Sylvester Stallone remains firmly behind the camera as screenwriter of this serpentine thriller based on the novel of the same name by Chuck Logan.
He hands over leading man duties to his Expendables co-star Jason Statham and the London-born action man reciprocates with a typically muscular, brooding performance that requires him to single-handedly take down an army of gun-toting adversaries while protecting a little girl from harm.
Director Gary Fleder elevates the pulpy source material with assured action sequences and populates smaller roles with talented supporting cast, capable of bringing characters to life in a single scene. He is also blessed with an impressive child actor, Izabela Vidovic, whose emotionally wrought performance even manages to wring a few tears out of Statham.
Wonders will never cease.
Homefront opens in explosive fashion with a chaotic undercover police sting to bring down biker Danny T (Chuck Zito) and his criminal fraternity.
DEA agent Phil Broker (Jason Statham) is instrumental in the bust but Danny’s son is killed during the arrest.
“You’re dead,” promises the grief-stricken biker, “your kids are dead!”
Phil hands in his badge and moves to a quiet, close-knit community, where Danny T will never find him, with his cherubic daughter Maddy (Izabela Vidovic).
She is a chip off the old block and when bullying classmate Jimmy (Marcus Hester) taunts her in the playground, she retaliates by punching him.
This simple act of self-defence sparks a feud with the boy’s parents Jimmy (Marcus Hester) and Cassie (Kate Bosworth). They hire Cassie’s no good brother Gator (James Franco), who runs the local drug trafficking operation, to put Phil in his place.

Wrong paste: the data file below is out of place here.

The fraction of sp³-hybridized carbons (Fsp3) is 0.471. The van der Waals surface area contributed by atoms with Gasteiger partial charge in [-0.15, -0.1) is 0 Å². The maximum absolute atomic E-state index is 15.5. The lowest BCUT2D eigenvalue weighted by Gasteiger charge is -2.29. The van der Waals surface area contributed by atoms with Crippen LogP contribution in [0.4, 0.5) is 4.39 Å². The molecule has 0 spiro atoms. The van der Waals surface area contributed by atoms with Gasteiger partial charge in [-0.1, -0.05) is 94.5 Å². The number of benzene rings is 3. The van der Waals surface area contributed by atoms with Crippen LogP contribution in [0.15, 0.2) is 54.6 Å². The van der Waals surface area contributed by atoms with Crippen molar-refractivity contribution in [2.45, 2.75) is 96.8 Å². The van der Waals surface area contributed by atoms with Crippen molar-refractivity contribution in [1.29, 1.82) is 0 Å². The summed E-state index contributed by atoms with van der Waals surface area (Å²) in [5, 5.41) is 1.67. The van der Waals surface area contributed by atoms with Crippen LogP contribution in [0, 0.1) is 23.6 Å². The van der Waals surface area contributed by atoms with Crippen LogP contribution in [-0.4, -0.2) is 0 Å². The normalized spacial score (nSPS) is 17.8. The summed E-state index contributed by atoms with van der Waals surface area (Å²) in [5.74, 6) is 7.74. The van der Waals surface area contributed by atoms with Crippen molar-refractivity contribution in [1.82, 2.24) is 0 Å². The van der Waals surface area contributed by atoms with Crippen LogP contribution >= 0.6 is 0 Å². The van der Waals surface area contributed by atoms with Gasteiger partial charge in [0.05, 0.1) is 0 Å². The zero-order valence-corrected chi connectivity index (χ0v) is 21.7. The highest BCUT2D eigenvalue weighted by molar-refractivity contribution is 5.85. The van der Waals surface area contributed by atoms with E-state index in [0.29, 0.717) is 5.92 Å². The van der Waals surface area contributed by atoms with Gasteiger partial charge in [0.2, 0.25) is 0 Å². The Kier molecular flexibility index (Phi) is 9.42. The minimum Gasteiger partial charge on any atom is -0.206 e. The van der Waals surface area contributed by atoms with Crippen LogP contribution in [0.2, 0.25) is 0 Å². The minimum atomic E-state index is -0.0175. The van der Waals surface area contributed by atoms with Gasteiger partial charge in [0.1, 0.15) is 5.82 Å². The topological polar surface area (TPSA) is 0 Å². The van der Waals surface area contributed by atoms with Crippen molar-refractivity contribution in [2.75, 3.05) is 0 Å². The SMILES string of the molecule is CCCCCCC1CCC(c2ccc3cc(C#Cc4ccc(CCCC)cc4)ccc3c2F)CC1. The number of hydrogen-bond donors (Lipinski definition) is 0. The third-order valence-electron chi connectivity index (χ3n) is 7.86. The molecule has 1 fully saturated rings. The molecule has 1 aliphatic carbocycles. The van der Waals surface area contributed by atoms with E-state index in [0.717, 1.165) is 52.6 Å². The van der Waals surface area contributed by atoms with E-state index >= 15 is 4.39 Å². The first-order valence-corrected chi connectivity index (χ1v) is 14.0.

So Gator breaks into the Broker family home, kidnaps a beloved pet and gathers evidence about Phil’s past as a DEA Agent.
Armed with this vital information, Gator uses his associate Sheryl (Winona Ryder) to make contact with Danny T and alert the biker to Phil’s whereabouts. Thus Danny’s T henchman Cyrus Hanks (Frank Grillo) and his goons arrive in town, armed to the teeth and ready to unleash hell.
Homefront is a capable, if unremarkable, yarn that plays to Statham’s strengths as a man of few monotone words and bone-crunching actions. He somersaults, punches and sprints through the set-pieces with aplomb, and growls dialogue to move the plot along from one well sign-posted twist to the next.
Franco and Ryder are poorly served by their flimsy roles but Bosworth certainly makes an impact as a trailer trash mom, who believes that family honour should be upheld by taking down your opponents.
“It’s old school in the feuding sense around here,” one of the residents summarises.
Indeed, much of Fleder’s film feels old-fashioned and slightly out-dated, like a project that has been sitting on a shelf for 20 years and only now, someone has decided to blow off the cobwebs and dust.